Anglers Journal - - CONTENTS - By GARY RE­ICH

You might call them farm ponds. In Texas, these dammed-up low spots re­plen­ished by rain to wa­ter live­stock are called stock tanks — and they pro­vide some mighty fine fish­ing.

A lone longhorn gazes out over a farm pond in Mans­field, Texas, as the sun bends lower in the late af­ter­noon sky. The smooth, wa­tery dim­ple in the land­scape re­flects the lush grass­land that sur­rounds it. Hug­ging the shore­line in a well­worn 12-foot alu­minum row­boat are Drew Perkins and his 87-year-old fa­ther, Al. The pair skill­fully sling float­ing Ra­palas and crank baits with ul­tra­light tackle to­ward the struc­ture­laden shore­line. In the wa­ter be­hind them trails a stringer loaded with the shiny, emer­ald-green large­mouth bass they’ve caught for the ta­ble.

This is stock-tank coun­try, a land­scape dot­ted with low spots dammed to store rain­wa­ter for live­stock. “Stock” refers to the live­stock the ponds sup­port, and “tank” de­notes the stor­a­geori­ented na­ture of these rel­a­tively small bod­ies of wa­ter. Although the Perkins fam­ily no longer raises cat­tle, they do main­tain a hand­ful of stock tanks for fish­ing. In fact, hun­dreds of these pri­vate stock tanks are pep­pered around the Texas coun­try­side, and fish­ing them is a pop­u­lar pas­time.

In the case of the Perkins fam­ily, each stock tank is loaded with a healthy pop­u­la­tion of crap­pie, large­mouth bass and cat­fish. Drew, who is in the struc­tural steel man­u­fac­tur­ing busi­ness, has been fish­ing stock tanks, lakes and ponds with his fa­ther since he was a boy.

“When I was a kid, we used to fish far­ther west where my grand­par­ents had a cabin on Pos­sum King­dom Lake,” he says. “We also fished Lake Ar­ling­ton quite a bit, but it’s all the same sort of fish­ing — ev­ery­thing from bob­bers and blood­worms to crank baits and plas­tic worms. It’s just a fam­ily pas­time we’ve al­ways en­joyed. I love it.”

To­day Drew has one stock tank on 15 acres of land, and his fa­ther main­tains three tanks on an ad­ja­cent stretch of 136 acres that he farms for hay. They buy fish from a lo­cal busi­ness. “A stock­ing truck reg­u­larly brings a wide va­ri­ety of pond species to the lo­cal farm sup­ply store,” Drew says. “We buy mainly large­mouth and chan­nel cats, but some­times we’ll add in some crap­pie and perch. We dump in about 350 at a time, de­pend­ing on the wa­ter level and how many we think are al­ready in there.”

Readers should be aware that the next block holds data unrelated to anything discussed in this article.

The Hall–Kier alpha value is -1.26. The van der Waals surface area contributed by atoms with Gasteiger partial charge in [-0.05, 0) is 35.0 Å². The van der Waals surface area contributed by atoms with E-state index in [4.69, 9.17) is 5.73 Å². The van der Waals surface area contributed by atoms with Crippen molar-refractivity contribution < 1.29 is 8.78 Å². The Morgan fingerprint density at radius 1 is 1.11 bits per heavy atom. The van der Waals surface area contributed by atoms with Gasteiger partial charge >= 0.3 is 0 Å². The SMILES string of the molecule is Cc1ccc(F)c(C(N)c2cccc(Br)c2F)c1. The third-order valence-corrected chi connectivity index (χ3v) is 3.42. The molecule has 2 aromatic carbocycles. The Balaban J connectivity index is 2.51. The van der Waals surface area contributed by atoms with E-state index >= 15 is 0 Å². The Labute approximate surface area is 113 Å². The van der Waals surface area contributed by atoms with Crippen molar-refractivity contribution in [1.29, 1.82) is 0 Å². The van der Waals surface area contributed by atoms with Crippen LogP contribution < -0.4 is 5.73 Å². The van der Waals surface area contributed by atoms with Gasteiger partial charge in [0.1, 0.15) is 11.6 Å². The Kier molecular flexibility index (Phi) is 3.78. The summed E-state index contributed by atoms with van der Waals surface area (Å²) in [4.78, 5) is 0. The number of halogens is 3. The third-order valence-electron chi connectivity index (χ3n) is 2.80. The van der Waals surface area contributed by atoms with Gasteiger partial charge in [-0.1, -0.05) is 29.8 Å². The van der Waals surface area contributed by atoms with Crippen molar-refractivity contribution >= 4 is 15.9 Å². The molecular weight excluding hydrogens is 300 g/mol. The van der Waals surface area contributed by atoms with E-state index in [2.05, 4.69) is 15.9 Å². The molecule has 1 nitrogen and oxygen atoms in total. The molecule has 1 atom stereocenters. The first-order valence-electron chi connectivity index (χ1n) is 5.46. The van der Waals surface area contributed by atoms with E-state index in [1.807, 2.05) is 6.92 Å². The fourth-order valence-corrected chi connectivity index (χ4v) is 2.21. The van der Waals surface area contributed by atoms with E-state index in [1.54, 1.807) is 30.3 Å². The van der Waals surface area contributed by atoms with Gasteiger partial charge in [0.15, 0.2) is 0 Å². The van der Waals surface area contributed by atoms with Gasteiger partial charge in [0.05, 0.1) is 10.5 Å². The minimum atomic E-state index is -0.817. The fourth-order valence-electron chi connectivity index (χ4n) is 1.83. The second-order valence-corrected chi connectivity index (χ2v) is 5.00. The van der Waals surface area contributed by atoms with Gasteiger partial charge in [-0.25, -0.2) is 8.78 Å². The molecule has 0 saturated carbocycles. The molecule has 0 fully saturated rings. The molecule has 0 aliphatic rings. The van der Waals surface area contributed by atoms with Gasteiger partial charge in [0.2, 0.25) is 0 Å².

Once the fish are in the tanks, they spawn nat­u­rally, about twice a year. And although min­nows and other bait­fish are some­times added to the tanks, Drew says fry from spawn­ing runs are prime tar­gets of the larger fish. “I open up the stom­achs of some of the large­mouth I catch to see what they’re eat­ing,” he says. “More of­ten than not, they’ve got smaller large­mouth bass in their gul­lets.”

The fa­ther-son duo has no­ticed a sur­pris­ing di­ver­sity in the species they get from the hatch­ery tankers over the years. “Last year we put a load of bass in the tank but soon no­ticed the new fish weren’t jumpers,” Drew says. “They put up a good fight, but they didn’t put on a show. I did some look­ing around on­line and fig­ured out they were a Ken­tucky species called spot­ted bass. We could iden­tify them by a small rough patch on the back of their tongues. We’ve also had Florida large­mouth bass in the tanks; those are the ones that like to get up on top and dance.”

Drew says the typ­i­cal large­mouth bass and chan­nel cats they catch and keep from the tanks are 3 to 5 pounds — and the hatch­ery fish can be just as chal­leng­ing to catch as wild fish. “Some­times we go out and catch a full stringer in an hour,” he says. “Other days we have to get tricky. There are other out­ings when we won’t catch a thing. Typ­i­cally we’re us­ing ul­tra­light tackle with Ra­palas or Road­run­ner crank baits. We don’t usu­ally use bait, but we’ve been toy­ing around with plas­tic worms some. My dad’s more of a crap­pie and cat­fish guy, so he rigs up his own spe­cial­ized tackle to catch those. The crap­pie are get­ting chal­leng­ing to catch, so maybe we’ll end up try­ing bait of some sort to catch more of them. Once we’ve got what we need, we take ’em home and clean them for sup­per.”

Be­cause the stock tanks are es­sen­tially dammed-up low spots that are re­plen­ished by rain­wa­ter (not nat­u­ral springs), droughts can be chal­leng­ing.

“Ev­ery­thing nearly dried up in 2014,” Drew says. “All but one pond dried com­pletely up, and there wasn’t much left in it, ei­ther. We’ve had good rains the last sea­son or two, so all of our stock tanks are nicely filled up, and we’ve stocked them with plenty of fish. I think now that we’ve got wa­ter back in them, we’d like to add more struc­ture. We’ll prob­a­bly start chuck­ing some branches and brush in there for the fish and give the small fish a bet­ter chance of sur­viv­ing. All in all, though, I think we’ve got a healthy ecosys­tem go­ing.”

Drew and his dad fish sev­eral times a month, some­times as of­ten as once a week, in this laid­back land­scape.

“I love fish­ing, and there’s noth­ing bet­ter than eat­ing fresh fish,” Drew says. “And, of course, I love spend­ing time with my dad. At my age not many peo­ple get to spend as much time with their dad as I do.”

Drew and Al Perkins main­tain sev­eral stock tanks for fish­ing. “I love fish­ing, and I love spend­ing time with my dad,” Drew says.

Coun­try com­forts: A large­mouth airs it out (left); there’s plenty of time to tie a proper knot.

The liv­ing is easy in Mans­field, Texas, where Drew Perkins and his fa­ther, Al, en­joy catch­ing a mess of bass from one of their ponds.

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